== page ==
By Mark Brooks
Faster than a speeding bullet! More powerful than a locomotive! Those two iconic phrases remind me of the rise of social media and mobile access.
If you haven’t been paying attention, both continue to grow at a speed which — while not as fast as a bullet — is nonetheless very rapid.
As I wrote my new book, The Digital Church, the rapidly rising profile of social media and mobile access was a constant challenge. Every time I thought I was finished, another statistic popped up and simply had to be included. I finally arrived at a realization: Social media is so fast, and so changing, that the minute my book was published, it would be out of date — as with any computer you buy!
In a recent blog post, social media expert Jeff Bullas spotlighted two key factors driving the social web. Citing a Global Web Index study, these are:
1) Mobile — In the past two years, the number of people accessing the internet via smartphones has increased by 60.3 percent, for a total of 818.4 million.
2) Adoption by older users — On Twitter, the 55- to 64-year-old age bracket is the fastest-growing demographic, with a 79-percent growth rate since 2012. On Facebook and Google+, the fastest-growing demographic is the 45- to 54-year-old age bracket, at 46 percent and 56 percent, respectively. (Don’t look now, but Grandma is following your Tweets!)
Also worthy of note is the rise of mobile, which many churches disregard. We’ll soon reach the tipping point where most people access the Internet via a mobile device. Tablets will soon replace standard computers and laptops as the most purchased tool.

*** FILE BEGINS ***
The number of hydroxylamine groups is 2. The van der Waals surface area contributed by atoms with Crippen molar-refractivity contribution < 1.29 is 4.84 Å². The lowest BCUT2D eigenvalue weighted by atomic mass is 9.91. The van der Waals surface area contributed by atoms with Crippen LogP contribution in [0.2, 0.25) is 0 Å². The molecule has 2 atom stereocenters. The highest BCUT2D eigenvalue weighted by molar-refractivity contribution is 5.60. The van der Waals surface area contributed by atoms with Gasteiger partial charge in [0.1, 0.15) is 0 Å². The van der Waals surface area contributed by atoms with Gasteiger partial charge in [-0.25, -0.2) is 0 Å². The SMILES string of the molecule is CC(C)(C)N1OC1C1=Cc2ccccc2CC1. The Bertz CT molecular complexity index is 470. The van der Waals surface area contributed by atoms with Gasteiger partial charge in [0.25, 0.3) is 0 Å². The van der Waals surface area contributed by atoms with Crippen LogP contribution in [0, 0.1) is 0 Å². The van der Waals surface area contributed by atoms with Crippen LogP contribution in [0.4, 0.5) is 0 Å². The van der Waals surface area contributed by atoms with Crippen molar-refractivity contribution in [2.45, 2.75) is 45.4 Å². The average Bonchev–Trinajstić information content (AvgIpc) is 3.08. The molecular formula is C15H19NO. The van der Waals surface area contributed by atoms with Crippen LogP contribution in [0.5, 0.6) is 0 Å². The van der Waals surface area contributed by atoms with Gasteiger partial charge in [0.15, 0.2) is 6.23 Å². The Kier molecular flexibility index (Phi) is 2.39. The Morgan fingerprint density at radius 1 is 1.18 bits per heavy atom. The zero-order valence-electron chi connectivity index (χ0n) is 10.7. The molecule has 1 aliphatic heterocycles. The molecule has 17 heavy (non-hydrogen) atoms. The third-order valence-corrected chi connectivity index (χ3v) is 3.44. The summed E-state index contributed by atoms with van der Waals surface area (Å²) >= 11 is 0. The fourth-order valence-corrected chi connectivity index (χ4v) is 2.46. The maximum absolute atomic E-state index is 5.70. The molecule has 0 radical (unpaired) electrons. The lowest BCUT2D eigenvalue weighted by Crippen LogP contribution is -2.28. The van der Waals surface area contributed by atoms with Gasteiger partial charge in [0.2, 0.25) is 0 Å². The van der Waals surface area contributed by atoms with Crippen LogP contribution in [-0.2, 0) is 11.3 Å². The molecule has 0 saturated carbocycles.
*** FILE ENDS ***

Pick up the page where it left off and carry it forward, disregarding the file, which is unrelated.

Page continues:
Go mobile, or get lost!
If your church wants to be relevant, it needs to have an online presence. You need to be where the audience is. While your church might not be on social media, millions of people are — many of them in your neighborhood.
Next, not only should your church have an online platform, but it needs to be accessible to how people are viewing online material today. More individuals than ever are connecting to the Internet using tablets and smartphones.
There are at least two major areas in which not being mobile can be costly to your church, starting with search optimization. If your sites aren’t mobile, search engines won’t rank them high on the list when people type in “churches in my zip code.” Even if browsers somehow find your church on their mobile devices — if they find the site unreadable — visitors will leave within seconds.
The second area (often overlooked) is making sure online giving is set up for mobile access. Again, studies show that people quickly leave sites that aren’t mobile-friendly.
So, let’s say you’ve included a QR code to your giving page in the Sunday bulletin. If that page isn’t set up for mobile, then mobile users can’t give easily. Non-mobile sites mean users must use their fingers to enlarge the screen, which makes it harder to read and type in information. They’ll leave without giving.
Mobile setup isn’t difficult, and most online firms now offer this with little cost to your church. If you’re concerned about your lost community, then you’d better not get lost to that community.
It’s time to get mobile.
Mark Brooks is founder and president of The Charis Group and Charis Giving Solutions.